We are a long, long way from charters displacing districts as the dominant form of public education. A couple of decades trending in that direction however might be enough, all else being equal, to greatly diminish private education.  Charter schools hit private schools much harder than the districts, so the question arises: is the current pace of private choice program growth sufficient to keep private school education viable?

Charter vs. Private Choice enrollment

I cobbled together the above chart from a number of different data sources, including NCES, AFC, NAPCS etc.  Let’s just say that the current trends do not look promising for traditional private schools on a national level.  Part of the story here is that charter schools are making progress in the big population states (CA, TX, NY) that the private choice world has yet to crack. The real question then becomes how many states, if any, have funded private education on an equitable basis with charters? When you factor in the rise of not only charter schools, but also home-schooling (which also draws from a universe of parents looking for an alternative to district schools) how viable does private schooling appear in the long run state by state?

I don’t know the answer to this question, but I suspect careful consideration of the available data would deliver a fairly grim answer from the perspective of private education, even in leading private choice states.  Here in Arizona, one of the leading private choice states, our choice programs at most seem to be saving private schools from extinction, but treading water as a fairly small niche.  It is kind of hilarious to watch the school district advocacy industrial complex foam at the mouth about private choice programs while charter schools continue to steadily gain market share. Mongo is easily distracted by shiny objects, but I digress. Private choice scholarship amounts routinely trail funds provided to charter schools across the country. Once you fill up empty seats at existing private schools, you create a huge incentive for school operators to open new charter as opposed to private schools with the much higher rates of per-student funding offered.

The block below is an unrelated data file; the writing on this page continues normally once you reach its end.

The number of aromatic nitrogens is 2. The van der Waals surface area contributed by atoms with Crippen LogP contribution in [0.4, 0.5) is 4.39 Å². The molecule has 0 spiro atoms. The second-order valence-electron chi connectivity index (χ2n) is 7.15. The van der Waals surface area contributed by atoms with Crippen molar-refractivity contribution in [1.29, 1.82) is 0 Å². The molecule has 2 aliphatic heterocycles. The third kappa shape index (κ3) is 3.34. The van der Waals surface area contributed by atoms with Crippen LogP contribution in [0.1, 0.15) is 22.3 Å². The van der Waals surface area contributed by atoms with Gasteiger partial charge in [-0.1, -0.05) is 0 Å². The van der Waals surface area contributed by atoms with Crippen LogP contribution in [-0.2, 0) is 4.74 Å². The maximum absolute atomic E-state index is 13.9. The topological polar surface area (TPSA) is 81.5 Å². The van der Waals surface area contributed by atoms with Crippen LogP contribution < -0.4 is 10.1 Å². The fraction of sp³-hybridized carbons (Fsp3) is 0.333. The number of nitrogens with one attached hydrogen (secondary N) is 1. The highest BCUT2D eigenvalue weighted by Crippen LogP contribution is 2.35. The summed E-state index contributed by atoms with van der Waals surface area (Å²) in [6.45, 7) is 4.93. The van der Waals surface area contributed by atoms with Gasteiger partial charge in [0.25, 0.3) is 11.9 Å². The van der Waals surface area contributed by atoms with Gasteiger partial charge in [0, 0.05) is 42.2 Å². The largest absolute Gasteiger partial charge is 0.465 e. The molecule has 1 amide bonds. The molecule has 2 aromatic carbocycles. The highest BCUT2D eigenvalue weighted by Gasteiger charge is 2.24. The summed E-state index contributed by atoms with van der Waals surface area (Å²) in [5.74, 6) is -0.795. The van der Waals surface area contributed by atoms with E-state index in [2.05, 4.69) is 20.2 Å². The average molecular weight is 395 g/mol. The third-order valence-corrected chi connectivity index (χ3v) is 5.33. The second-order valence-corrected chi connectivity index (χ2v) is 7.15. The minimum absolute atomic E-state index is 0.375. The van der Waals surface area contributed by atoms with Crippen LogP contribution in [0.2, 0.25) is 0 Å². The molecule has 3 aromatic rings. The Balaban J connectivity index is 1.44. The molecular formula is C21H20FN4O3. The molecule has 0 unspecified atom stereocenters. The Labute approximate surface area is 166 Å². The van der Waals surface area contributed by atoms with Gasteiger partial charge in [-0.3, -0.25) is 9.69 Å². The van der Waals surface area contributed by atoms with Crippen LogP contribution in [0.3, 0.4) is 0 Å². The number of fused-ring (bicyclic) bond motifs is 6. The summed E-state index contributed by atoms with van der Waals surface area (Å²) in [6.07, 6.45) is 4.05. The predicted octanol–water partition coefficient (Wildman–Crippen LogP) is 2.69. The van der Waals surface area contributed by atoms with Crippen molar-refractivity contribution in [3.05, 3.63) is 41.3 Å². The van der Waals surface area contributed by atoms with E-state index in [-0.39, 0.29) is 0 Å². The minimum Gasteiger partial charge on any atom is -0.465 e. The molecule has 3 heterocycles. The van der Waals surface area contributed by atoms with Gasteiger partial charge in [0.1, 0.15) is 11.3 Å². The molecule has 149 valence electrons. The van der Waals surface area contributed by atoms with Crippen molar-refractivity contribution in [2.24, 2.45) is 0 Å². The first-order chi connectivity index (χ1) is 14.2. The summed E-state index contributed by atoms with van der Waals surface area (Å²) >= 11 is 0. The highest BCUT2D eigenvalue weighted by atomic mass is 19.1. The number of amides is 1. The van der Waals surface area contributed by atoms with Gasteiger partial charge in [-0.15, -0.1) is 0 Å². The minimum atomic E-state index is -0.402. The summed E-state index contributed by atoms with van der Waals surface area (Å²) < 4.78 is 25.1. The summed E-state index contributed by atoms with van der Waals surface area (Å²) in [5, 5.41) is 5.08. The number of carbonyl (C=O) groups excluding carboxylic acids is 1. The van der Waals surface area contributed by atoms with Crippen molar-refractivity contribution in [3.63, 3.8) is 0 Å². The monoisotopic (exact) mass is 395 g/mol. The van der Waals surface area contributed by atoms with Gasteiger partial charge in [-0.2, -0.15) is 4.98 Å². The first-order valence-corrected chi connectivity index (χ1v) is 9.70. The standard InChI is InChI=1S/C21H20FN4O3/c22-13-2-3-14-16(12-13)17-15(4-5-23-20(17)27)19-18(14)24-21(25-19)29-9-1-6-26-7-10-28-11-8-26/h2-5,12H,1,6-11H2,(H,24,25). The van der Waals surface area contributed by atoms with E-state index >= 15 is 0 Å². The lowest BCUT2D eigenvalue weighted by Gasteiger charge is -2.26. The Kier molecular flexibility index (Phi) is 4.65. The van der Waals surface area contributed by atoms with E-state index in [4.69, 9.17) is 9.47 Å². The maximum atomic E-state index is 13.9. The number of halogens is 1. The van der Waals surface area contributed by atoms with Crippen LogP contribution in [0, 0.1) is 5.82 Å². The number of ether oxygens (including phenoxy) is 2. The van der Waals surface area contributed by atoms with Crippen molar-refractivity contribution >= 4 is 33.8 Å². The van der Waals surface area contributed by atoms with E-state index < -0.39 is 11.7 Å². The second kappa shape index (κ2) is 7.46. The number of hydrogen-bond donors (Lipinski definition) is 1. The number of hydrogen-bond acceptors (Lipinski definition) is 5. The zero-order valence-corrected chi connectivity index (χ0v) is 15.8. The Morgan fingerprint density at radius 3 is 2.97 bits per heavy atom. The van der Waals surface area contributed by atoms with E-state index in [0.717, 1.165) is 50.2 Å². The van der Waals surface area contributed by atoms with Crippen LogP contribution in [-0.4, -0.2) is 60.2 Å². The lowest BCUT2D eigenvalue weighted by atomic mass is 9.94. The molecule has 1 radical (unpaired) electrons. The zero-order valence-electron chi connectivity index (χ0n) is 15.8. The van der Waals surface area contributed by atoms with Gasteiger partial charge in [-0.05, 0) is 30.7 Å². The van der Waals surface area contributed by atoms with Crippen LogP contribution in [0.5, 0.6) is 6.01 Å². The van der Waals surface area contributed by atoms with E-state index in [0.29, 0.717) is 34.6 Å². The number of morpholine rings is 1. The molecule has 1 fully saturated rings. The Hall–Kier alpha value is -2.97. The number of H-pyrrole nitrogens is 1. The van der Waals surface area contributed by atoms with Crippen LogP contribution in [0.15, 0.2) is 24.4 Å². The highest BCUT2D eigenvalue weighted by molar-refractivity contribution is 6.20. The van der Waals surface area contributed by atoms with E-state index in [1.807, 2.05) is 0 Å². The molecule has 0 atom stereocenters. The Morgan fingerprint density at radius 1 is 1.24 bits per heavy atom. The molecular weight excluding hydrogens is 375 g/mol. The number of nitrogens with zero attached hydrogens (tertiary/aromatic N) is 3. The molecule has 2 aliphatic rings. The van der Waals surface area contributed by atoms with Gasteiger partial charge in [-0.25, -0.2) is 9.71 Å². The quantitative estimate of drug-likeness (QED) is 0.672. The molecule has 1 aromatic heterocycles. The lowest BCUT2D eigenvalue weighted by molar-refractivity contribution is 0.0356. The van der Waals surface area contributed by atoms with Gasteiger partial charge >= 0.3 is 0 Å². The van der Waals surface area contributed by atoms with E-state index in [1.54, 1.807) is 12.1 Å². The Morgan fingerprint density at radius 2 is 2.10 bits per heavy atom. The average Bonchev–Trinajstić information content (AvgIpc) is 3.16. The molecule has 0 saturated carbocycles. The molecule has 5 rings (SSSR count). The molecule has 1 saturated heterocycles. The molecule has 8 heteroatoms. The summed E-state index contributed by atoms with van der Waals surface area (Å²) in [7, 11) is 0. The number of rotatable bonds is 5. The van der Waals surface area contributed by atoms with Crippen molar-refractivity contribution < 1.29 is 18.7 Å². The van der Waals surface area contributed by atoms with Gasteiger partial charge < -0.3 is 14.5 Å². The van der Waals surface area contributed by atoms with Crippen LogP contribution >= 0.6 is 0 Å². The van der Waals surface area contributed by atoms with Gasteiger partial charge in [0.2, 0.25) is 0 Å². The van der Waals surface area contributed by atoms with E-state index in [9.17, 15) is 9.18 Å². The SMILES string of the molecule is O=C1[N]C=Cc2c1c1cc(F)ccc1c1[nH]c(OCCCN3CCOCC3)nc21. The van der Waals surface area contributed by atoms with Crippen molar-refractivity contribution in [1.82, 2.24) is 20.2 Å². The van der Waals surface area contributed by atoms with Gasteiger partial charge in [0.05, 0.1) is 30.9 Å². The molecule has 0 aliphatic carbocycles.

I have no nostalgic attachment to private education but in a country with so few high quality options available it seems foolish to thoughtlessly discard an entire sector of schooling. If we want to put things on a more equitable footing to let parents sort things out without financially nudging them into one sector over another, we will need broader and better designed private choice programs.